Poem: Annabel Lee
Author: Edgar Allan Poe
Published: October 9, 1849
Poe Death: October 7, 1849
It was many and many a year ago,
In a kingdom by the sea,
That a maiden there lived whom you may know
By the name of Annabel Lee;
And this maiden she lived with no other thought
Than to love and be loved by me.
I was a child and she was a child,
In this kingdom by the sea,
But we loved with a love that was more than love—
I and my Annabel Lee—
With a love that the wingèd seraphs of Heaven
Coveted her and me.
And this was the reason that, long ago,
In this kingdom by the sea,
A wind blew out of a cloud, chilling
My beautiful Annabel Lee;
So that her highborn kinsmen came
And bore her away from me,
To shut her up in a sepulchre
In this kingdom by the sea.
The angels, not half so happy in Heaven,
Went envying her and me—
Yes!—that was the reason (as all men know,
In this kingdom by the sea)
That the wind came out of the cloud by night,
Chilling and killing my Annabel Lee.
But our love it was stronger by far than the love
Of those who were older than we—
Of many far wiser than we—
And neither the angels in Heaven above
Nor the demons down under the sea
Can ever dissever my soul from the soul
Of the beautiful Annabel Lee;
For the moon never beams, without bringing me dreams
Of the beautiful Annabel Lee;
And the stars never rise, but I feel the bright eyes
Of the beautiful Annabel Lee;
And so, all the night-tide, I lie down by the side
Of my darling—my darling—my life and my bride,
In her sepulchre there by the sea—
In her tomb by the sounding sea.
Charleston history tells the story a little like this:
In Charleston, South Carolina it is said that people visiting the Unitarian Cemetery sometimes see a young woman’s ghost. She seems to be roaming the cemetery looking for somebody. Her name is or should I say was, Annabel Lee.
The story starts before the Civil War. A sailor from Virginia was stationed in Charleston, South Carolina and met a local Charleston girl named Annabel Lee. The meeting quickly developed into love. The two would meet constantly and could not be kept from each other. Not that no one tried. Annabel’s father strongly disapproved of this relationship. He forbade Annabel to see the sailor anymore. This didn’t stop them though. Annabel would meet the sailor clandestinely in the privacy of the secluded Unitarian cemetery. This worked for several months, but Annabel’s father must have gotten suspicious. One day he followed her and caught her meeting with the sailor. He was enraged and determined to put an end to this relationship. He locked Annabel in her room for several months, forbidding her to leave the house and making a meeting with the sailor impossible.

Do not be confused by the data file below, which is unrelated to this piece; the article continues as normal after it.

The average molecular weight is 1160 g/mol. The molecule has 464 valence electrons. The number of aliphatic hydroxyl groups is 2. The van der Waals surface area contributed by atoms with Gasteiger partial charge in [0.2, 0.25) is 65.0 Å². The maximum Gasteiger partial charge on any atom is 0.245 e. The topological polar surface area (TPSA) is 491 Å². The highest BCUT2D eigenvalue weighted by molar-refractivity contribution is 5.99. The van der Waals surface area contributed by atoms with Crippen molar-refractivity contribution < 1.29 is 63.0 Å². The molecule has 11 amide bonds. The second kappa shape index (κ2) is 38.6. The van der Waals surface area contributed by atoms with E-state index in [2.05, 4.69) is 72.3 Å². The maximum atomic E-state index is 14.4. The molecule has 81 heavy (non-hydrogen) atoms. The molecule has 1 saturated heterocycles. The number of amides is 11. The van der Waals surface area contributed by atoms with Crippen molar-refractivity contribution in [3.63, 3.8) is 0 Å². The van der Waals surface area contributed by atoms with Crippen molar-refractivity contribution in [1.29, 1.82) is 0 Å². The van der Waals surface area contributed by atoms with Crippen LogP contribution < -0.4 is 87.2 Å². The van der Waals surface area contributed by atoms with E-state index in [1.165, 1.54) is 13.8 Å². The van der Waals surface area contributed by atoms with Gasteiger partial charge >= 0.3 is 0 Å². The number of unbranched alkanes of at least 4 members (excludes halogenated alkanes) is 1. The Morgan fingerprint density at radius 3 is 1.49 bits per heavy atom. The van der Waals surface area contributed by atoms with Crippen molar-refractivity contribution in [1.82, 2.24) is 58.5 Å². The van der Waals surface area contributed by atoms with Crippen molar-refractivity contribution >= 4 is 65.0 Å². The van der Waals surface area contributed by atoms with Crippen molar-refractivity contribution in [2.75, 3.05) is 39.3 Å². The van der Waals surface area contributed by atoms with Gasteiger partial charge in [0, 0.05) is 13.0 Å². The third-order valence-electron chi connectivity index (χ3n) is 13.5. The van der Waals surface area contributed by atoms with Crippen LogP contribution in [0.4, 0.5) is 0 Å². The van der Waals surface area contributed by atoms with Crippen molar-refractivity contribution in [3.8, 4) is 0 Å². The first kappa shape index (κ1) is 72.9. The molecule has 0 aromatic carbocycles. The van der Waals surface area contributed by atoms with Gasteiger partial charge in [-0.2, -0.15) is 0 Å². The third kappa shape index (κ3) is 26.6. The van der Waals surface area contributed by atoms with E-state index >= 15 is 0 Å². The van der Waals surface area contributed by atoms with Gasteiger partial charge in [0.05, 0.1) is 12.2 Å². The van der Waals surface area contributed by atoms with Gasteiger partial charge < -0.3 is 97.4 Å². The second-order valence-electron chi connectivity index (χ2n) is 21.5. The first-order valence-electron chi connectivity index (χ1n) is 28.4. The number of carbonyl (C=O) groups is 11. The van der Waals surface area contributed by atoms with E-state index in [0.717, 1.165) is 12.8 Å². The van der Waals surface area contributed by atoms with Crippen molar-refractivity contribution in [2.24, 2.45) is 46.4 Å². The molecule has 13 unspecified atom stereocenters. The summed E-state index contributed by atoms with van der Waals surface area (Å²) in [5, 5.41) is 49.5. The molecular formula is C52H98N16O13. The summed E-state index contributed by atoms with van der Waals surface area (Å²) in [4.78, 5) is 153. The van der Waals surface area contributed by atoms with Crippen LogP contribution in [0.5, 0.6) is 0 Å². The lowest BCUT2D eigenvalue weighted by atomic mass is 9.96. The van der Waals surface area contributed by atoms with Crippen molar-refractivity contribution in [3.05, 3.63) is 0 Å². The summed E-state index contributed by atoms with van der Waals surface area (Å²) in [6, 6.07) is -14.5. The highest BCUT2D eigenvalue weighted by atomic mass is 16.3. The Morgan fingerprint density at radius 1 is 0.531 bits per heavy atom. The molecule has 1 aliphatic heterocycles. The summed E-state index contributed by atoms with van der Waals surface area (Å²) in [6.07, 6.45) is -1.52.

During this time, the Navy transferred the sailor back to his home in Virginia, and the two were doomed to never meet again. Annabel was heartbroken and deeply depressed knowing that she would never be able to see the one she loved so much again. While home in Virginia, the sailor received news that his beloved Annabel had died of Yellow Fever. The heartbroken sailor quickly returned to Charleston to the graveside of his beloved Annabel. Annabel’s father, ever spiteful of this relationship, decided to keep them apart as he did when she was alive. He devised a plan so the sailor would never know which grave was Annabel’s.
He had Annabel’s grave at the family plot dug to the depth of 6 feet. He then had all the other graves in the family plot dug to 3 feet. This would be just enough to not disturb the graves but enough to make them all look freshly dug. When the sailor arrived, he went to the cemetery as he would continue to do every day, and sit for hours. He sat by the family plot in the Unitarian Cemetery to grieve her death, never knowing exactly which grave was Annabel’s. He would come and remember how they so joyfully used to meet in the same cemetery by the same plot. Now he sat alone weeping.